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Shared mobility makes job access easier, more equitable – report

Jun 02 2017 10:33
Carin Smith

Leipzig – Shared mobility makes access to jobs and other public services easier and more equitable, according to a new report released by the International Transport Forum (ITF) at its annual summit.

The report examines how cities can manage the challenges of geographic scale and of transition to shared mobility services. It looks at the impact of, for instance, replacing private cars in a city with shared services – like shared taxis or taxi-buses as feeders to existing high-capacity public transport networks such as metro or rail lines.

This facilitates the introduction of shared services and increases the use of those high-capacity services and the overall positive impact in terms of congestion reduction, more equitable access and gains in public space, according to the report.

For the study, different configurations of shared mobility solutions were simulated using advanced computer models that were fed with detailed mobility data.

It was found that shared mobility also releases massive amounts of parking space.

The study makes a number of recommendations:

Start to integrate shared mobility solutions into existing urban transport plans

Shared mobility can contribute greatly to achieving key objectives for urban mobility, the study found.

“With today’s technologies, shared mobility can deliver significant improvements quickly and with relatively low risk,” states the report.

Leverage shared mobility to increase use of existing high-capacity public transport

“High-capacity public transport services offer great value to users, but are often under-utilised because of difficulties for users to reach stations in an efficient way,” according to the report.

“Linking them to demand-responsive taxi-buses acting as feeders improves access and increases use.”

The efficiency of the shared feeder services is also enhanced since they benefit from a common destination for all travellers. It requires a holistic planning approach involving all key stakeholders, though.

Deploy shared mobility services in a phased way

Phasing in shared mobility should be done in steps that are based on goal-orientated policy measures, delivering sufficient progress on core objectives such as reducing congestion and emissions at each step.

This is to help create the perception of the collective benefits associated with a positive experience by those who shift to the shared modes of transport. It is important to provide a high-quality service for those who try the shared mobility solutions.

Optimise overall efficiency and competition

The study found that the single dispatcher model resulted in the greatest efficiency gains. The dispatcher could be organised as a public monopoly or a regulated, time-bound private concession selected through a competitive process.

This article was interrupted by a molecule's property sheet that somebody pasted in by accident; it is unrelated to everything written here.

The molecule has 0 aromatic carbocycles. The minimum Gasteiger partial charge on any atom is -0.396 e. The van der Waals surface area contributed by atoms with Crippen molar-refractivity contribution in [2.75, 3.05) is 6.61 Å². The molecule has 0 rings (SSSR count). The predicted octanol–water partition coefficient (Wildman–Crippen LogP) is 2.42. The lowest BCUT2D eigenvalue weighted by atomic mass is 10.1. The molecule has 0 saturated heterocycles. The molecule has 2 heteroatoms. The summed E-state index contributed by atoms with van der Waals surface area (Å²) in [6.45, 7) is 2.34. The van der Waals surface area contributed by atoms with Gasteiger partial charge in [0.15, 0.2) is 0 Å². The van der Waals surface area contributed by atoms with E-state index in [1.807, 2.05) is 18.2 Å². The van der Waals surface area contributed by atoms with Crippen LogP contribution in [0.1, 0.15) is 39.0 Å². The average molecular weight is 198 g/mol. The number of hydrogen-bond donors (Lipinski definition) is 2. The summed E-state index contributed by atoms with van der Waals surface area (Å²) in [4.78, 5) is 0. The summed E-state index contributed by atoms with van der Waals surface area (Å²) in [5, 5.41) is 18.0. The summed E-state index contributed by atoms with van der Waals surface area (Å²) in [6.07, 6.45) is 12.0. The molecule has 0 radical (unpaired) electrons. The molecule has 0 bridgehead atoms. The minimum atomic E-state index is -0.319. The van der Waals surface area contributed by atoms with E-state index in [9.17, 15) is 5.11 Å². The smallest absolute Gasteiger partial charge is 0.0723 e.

“In order to encourage healthy competition in the market, multiple operators of shared services could be accepted and gains achieved for the society through their capacity to innovate and differentiate themselves – but routing decisions would remain the purview of the dispatcher,” emphasised the report.

Limit exclusive occupancy of shared vehicles

It should be possible to have exclusive occupancy requests for shared taxis, but the price difference to shared use should be calibrated to avoid large-scale exclusive occupancy, the study found, as this would hamper the system’s efficiency both in reducing traffic volumes and carbon emissions.

Leverage the significant potential of improved territorial accessibility

The study found that shared mobility systems allow large improvements in equitable territorial accessibility.

“Taxi-bus trips typically only take half the travel time compared to traditional public transport, because transfers are not required – except where they feed existing metro or rail lines. Smaller vehicles also need to stop less often to fill up with passengers,” explains the report.

“This radically increases range and hence access to the number of jobs and social services, especially for citizens in areas that are poorly served by traditional public transport.”

Make shared mobility services fully accessible to citizens with reduced mobility

The last recommendation of the study is that for people with impairments and special mobility needs, shared taxis that are fully accessible - for those in wheelchairs, for example - would significantly improve the range of reachable opportunities and overall quality of life.

The study found that this benefit could be achieved with minimal impact on operating costs.

* Fin24 is the guest of the ITF at its summit.

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